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Researchers explore poultry litter uses
By Charmain Tan Courcelle
MISSISSIPPI STATE -- Researchers believe the discovery of new uses for poultry litter will expand the market for this byproduct.
Mississippi Agricultural and Forestry Experiment Station researchers are working with the Southwest Mississippi Resource Conservation and Development Council, Inc. One new application they are considering is the use of litter as a horticulture fertilizer.
"There are several good reasons to look at using poultry litter outside of traditional land application to pastures. For one thing, the nutrient level of poultry litter -- and especially the nitrogen level -- is high, making it very useful in gardening," said Richard Harkess, MAFES horticulturist.
Harkess is interested in using poultry litter as a fertilizer for potted plants grown in commercial nurseries and in home gardens. He and his team have assessed the benefits of adding heat-processed, pelleted poultry litter as part of a potting mix and determined the best application rates for litter.
"When we first started this project, we were hoping to use poultry litter as a soil amendment because that would mean using larger quantities of litter," Harkess said. "But we found out early on that poultry litter has too much nutrients to be used as an amendment, so we looked at using poultry litter as a supplementary fertilizer."
Harkess has compared the growth of blue salvia, petunias and ornamental peppers planted with and without poultry litter added as a fertilizer.
"We chose these plants because they are very popular among consumers as potted plant varieties and bedding plants," he said. "The pepper plants also provided us a hint at how vegetables will do with poultry litter as a fertilizer, even though we grew them as ornamentals for these experiments."
Plant growth performance was used to demonstrate poultry litter's value as a fertilizer and to indicate whether there are toxicity issues in potted plants related to litter use. The nutritional status of the test plants under fertilized and unfertilized conditions was also determined.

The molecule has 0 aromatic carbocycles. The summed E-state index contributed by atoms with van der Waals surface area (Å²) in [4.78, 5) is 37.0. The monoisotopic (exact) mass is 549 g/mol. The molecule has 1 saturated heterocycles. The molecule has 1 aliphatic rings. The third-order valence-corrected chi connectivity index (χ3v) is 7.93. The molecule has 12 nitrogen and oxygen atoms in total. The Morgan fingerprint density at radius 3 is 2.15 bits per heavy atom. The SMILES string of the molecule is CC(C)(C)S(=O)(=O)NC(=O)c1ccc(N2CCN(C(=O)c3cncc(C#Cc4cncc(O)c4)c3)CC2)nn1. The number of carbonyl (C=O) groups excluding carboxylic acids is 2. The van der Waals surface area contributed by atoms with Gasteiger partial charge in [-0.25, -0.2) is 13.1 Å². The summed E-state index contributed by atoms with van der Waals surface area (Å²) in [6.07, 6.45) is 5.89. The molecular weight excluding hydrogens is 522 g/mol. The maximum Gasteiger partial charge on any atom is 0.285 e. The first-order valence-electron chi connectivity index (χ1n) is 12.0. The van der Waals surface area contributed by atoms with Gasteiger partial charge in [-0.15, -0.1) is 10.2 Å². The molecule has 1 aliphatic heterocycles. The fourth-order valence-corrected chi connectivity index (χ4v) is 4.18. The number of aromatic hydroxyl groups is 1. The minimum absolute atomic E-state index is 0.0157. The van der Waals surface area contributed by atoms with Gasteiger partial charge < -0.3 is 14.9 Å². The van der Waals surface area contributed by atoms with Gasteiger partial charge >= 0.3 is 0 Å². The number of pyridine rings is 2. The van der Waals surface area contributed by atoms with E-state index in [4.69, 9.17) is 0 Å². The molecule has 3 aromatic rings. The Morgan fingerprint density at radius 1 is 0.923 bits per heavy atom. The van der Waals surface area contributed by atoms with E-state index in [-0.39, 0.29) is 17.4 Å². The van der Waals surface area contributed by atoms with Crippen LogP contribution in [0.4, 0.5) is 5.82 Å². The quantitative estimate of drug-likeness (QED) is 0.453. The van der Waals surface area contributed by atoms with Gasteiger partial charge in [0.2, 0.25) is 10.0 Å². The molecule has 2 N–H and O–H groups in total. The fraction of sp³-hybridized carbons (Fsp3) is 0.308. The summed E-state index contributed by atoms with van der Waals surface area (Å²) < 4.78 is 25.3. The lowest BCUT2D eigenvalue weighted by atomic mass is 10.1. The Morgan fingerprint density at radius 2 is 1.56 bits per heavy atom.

Harkess said the study has shown promise, however some of the plant species experienced toxic effects from the addition of processed poultry litter.
"The salt levels in soil were higher than expected when litter was added to our potting media, which indicated potential toxicity," Harkess said. "At higher litter application rates, we found salt accumulation to be dangerously high, especially at early stages of plant growth."
Harkess said his group will optimize growing conditions to account for salt accumulation with poultry litter treatment. He will also look at using raw versus processed poultry litter to see if that affects the health of potted plants.
In the meantime, Harkess is also studying poultry litter use in landscape flower beds.
"Mississippi soils stay warm year-round, which causes the organic material in soil to break down a lot faster," he said. "We want to know if adding poultry litter to soil will add an organic component that can be used by plants."
Similar to the greenhouse studies, these tests will examine plant growth as a measure of how well poultry litter performs as a landscaping fertilizer. Some growth indicators that Harkess will use for the plants, which are now growing in contained field plots, include flowering earliness and the rate at which the plants fill out their plots.
If the field tests show poultry litter is suitable for landscape use, it could "go a long way in helping the poultry industry use a significant amount of byproduct from their facilities," Harkess said. In addition, it would provide the homeowner interested in using organic fertilizers a new product to try.
For more information, contact: Dr. Richard Harkess, (662) 325-4556